I really enjoy portraits of strangers, especially full body. The series that I am working on requires interaction, conversation, some instruction, then I take the portrait.
DR: You are working on a series titled Pulga Series where you have take photographs at flea markets. Recently, you were able to rent a unit inside San Antonio’s Poteet Flea Market and set up a photography studio; asking bystanders, shoppers and attendees to take portraits. What was that experience like? Did you receive any negative reactions?
AM: I invited people to step into my unit for a photo. Often, I persuaded people by assuring them that I was not selling anything and there were no tricks. I offered them an invitation to the exhibit and took their information to send images to them. In the case of the pulga portraits, I would say about 40% of the people I asked said yes.
When it comes to “negative” reactions, I get those all the time. I joke that I am use to rejection. People decline my requests for photos all the time. Sometimes a lot, and other times hardly. But I don’t get discouraged because if I start to feel insecure or down about it then my work suffers. People read your confidence and the more confident you are, the more likely the next person will say yes.
Sometimes I take candid shots and people get upset. At that point, I talk to them. I explain what I do and why. I never release photos of people that let me know they do not what their photo taken. I don’t always know their reasons and I need to respect that. It can be a question of their safety so I need to be sensitive to that.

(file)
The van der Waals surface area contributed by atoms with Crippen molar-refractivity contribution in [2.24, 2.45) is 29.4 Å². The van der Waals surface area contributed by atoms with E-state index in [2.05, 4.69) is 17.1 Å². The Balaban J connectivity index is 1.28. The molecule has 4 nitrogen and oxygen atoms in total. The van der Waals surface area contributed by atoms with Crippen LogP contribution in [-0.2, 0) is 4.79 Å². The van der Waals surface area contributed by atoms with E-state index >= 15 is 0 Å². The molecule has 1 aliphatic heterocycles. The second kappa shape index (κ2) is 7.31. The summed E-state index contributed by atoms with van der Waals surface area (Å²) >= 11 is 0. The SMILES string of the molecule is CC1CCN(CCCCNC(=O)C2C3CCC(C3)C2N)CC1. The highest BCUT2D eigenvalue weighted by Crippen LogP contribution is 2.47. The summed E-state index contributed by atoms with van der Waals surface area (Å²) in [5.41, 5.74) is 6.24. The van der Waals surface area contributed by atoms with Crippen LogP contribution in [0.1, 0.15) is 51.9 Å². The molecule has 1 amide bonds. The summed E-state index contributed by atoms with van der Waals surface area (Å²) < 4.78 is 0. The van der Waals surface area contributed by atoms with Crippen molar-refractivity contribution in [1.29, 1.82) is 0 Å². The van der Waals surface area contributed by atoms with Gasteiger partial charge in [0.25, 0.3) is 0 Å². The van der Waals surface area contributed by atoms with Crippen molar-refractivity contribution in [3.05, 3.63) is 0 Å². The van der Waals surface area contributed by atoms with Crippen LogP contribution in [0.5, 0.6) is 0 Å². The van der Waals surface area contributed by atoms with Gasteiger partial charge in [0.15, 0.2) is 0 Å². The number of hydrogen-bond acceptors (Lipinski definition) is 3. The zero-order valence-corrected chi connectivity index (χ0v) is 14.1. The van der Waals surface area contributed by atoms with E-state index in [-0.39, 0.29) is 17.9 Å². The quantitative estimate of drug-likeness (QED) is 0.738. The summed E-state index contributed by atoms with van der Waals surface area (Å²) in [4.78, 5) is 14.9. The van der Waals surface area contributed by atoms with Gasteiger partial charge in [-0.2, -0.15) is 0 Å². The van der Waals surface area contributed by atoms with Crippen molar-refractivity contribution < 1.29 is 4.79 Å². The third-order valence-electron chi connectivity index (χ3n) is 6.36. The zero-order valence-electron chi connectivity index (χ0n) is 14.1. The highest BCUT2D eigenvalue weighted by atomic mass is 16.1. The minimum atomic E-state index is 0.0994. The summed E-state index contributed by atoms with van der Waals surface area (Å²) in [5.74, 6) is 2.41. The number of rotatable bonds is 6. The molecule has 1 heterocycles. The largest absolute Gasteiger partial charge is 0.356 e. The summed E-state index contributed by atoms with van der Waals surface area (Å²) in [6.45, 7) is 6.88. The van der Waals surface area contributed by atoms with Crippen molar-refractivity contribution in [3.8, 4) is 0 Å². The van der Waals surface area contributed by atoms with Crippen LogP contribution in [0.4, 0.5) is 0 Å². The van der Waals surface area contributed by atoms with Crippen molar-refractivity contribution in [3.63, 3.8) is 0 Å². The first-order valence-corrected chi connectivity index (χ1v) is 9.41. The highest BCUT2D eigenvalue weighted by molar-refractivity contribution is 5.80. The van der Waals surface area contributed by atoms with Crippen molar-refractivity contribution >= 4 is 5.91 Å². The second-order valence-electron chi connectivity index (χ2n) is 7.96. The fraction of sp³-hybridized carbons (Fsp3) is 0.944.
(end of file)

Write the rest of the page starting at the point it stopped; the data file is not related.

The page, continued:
DR: You have created several platforms to give voice to and showcase women of color. Could you speak about Mujeres en Medio and Optica Fotozine.
AM: Mujeres en Medio is a website and digital platform that brings together women that want to publish - essays, articles, memoir stories, photo stories, DIY documentaries, and mixtape/playlists. It continues to take shape based on who contributes. I really welcome input and contribution by women that have something to say. We attract a lot of photographers and writers which has led to some great collaborations. Optica is the zine that branched from Mujeres en Medio. Being that we built a solid network of women-of-color photographers I wanted to really showcase that. I also wanted emerging women photographers to experience their images on magazine paper they could touch and smell. It’s a beautiful zine and we are preparing for the second edition right now. It should be out in the spring of 2017.
DR: Do you have any projects or exhibitions in the works?
AM: I am about to install a series of wheat paste murals for Luminaria Arts Festival here in San Antonio. My work will focus on the dispersal and displacement of the Black Neighborhood on the Eastside. I am focusing on people that have chosen to stay. I have several other projects coming up as well.